Soluble and Insoluble Fiber

Some people don’t realize it, but there are actually two different types of fibers and their impact on your digestive system is quite different.  These two fibers are soluble and insoluble.

Insoluble Fiber

Insoluble fiber, as its name suggests, does not dissolve in water and it is not fermented by your gut’s bacteria.  When eaten, insoluble fiber will stay intact as it moves through the gastrointestinal tract.

The main usage of insoluble fiber is to help create bulk in a person’s stool. 

Soluble Fiber

Soluble fiber is the opposite of insoluble fiber as it can be dissolved in water.  Soluble fiber turns into a gel-like substance in the colon.  The gel is then digested by bacteria in the large intestine.  Soluble fiber can have the following dietary benefits:

  • Lower cholesterol: Soluble fiber can prevent the absorption of bile acids in the intestine causing increased elimination of bile salts.  This leads to a reduction in bad cholesterol (LDL Cholesterol).[1]

  • Stabilizing blood sugar level: In people with diabetes, soluble fiber can slow the absorption of sugar and help improve blood sugar levels.[2] 

  • Improve gut health: Some soluble fibers can feed gut bacteria, as it is fermentable in the colon and so it helps the bacteria thrive longer.

How much Fiber?

According to the Dieticians of Canada group, most Canadians only get half of the fiber they need every day.  Additionally, they state that there is no upper limit to fiber therefore high intake of fiber from food should not be a problem for healthy people.  However, when you decide to take more fiber the intake should be increased slowly and water consumption should also be increased.  Many experts recommend that total dietary fiber to be approximately 25 to 30 grams per day with about one-fourth – 6 to 8 grams per day – coming from soluble fiber.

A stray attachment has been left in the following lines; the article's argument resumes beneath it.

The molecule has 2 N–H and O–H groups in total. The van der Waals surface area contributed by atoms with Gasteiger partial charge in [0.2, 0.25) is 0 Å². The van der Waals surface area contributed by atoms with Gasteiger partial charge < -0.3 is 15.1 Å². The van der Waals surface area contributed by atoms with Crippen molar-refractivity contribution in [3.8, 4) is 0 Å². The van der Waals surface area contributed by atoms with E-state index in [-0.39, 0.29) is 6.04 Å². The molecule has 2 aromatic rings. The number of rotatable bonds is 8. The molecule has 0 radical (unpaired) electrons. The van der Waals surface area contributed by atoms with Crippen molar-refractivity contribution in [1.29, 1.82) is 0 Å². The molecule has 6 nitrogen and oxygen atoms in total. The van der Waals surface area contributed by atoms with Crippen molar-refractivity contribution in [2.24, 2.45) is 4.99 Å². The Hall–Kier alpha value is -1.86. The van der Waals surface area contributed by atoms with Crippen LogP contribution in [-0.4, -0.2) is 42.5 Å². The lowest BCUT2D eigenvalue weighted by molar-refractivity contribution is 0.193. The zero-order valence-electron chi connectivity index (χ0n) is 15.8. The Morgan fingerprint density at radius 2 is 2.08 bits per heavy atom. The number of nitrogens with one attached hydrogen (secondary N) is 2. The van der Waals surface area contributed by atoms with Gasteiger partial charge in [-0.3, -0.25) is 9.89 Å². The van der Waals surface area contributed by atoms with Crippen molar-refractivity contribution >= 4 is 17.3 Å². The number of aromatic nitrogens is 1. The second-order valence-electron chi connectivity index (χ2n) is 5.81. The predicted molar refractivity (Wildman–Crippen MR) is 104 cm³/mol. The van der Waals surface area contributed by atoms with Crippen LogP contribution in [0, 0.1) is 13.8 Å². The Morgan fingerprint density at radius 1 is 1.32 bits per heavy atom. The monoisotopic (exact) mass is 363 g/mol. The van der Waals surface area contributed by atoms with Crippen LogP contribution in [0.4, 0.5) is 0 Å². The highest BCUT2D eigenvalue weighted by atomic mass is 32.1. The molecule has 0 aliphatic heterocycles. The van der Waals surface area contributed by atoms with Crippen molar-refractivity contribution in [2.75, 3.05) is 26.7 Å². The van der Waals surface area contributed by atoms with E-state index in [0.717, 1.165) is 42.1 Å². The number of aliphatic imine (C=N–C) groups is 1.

Natural sources of Soluble fiber include the following:

  • Black Beans – 5.4 grams for ¾ of a cup

  • Lima Beans – 5.3 grams for ¾ of a cup

  • Brussel sprouts – 2 grams per ½ cup

  • Sweet potatoes – 1.8 grams per ½ cup

  • Broccoli – 1.5 grams per ½ cup

  • Turnips – 1.7 grams per ½ cup

  • Kidney beans – 3 grams per ¾ cup

Alternatively, if you have trouble getting enough natural soluble fiber into your diet you can try adding in dietary soluble fiber supplements to make up the deficit.

Fenugreek Fiber

Fenugreek fiber is very high in soluble fiber (over 85%) and it has special characteristics that could make it more effective than other soluble fibers.  It’s unique galactose to mannose ratio of 1:1 provides fenugreek fiber with a structure that is resistant to enzyme breakdown.  This ensures that the fenugreek gel structure stays intact and it is theorized that more of the soluble fiber makes it way down to the

Fenugreek Fiber has been manufactured by Emerald Seed Products Ltd (Emerald) for over ten years.  The fenugreek fiber produced by Emerald is made from locally grown fenugreek seed and is manufactured in Avonlea, Saskatchewan.  Additionally, fenugreek fiber, from Emerald has the following benefits:

  • Control chronic heartburn and GERD

  • Control blood glucose levels

  • Lower bad cholesterol levels

  • Sustainable

  • Non-GMO

  • Obtained from high quality Canadian fenugreek seed

  • Traceable to the Canadian farmer

[1] An Update on Statin Alternatives and Adjuncts. Matthew J Sorrentino. Clin Lipidology. 2012;7(6):721-730.

[2] Dietary fiber: Essential for a healthy diet. Mayo Clinic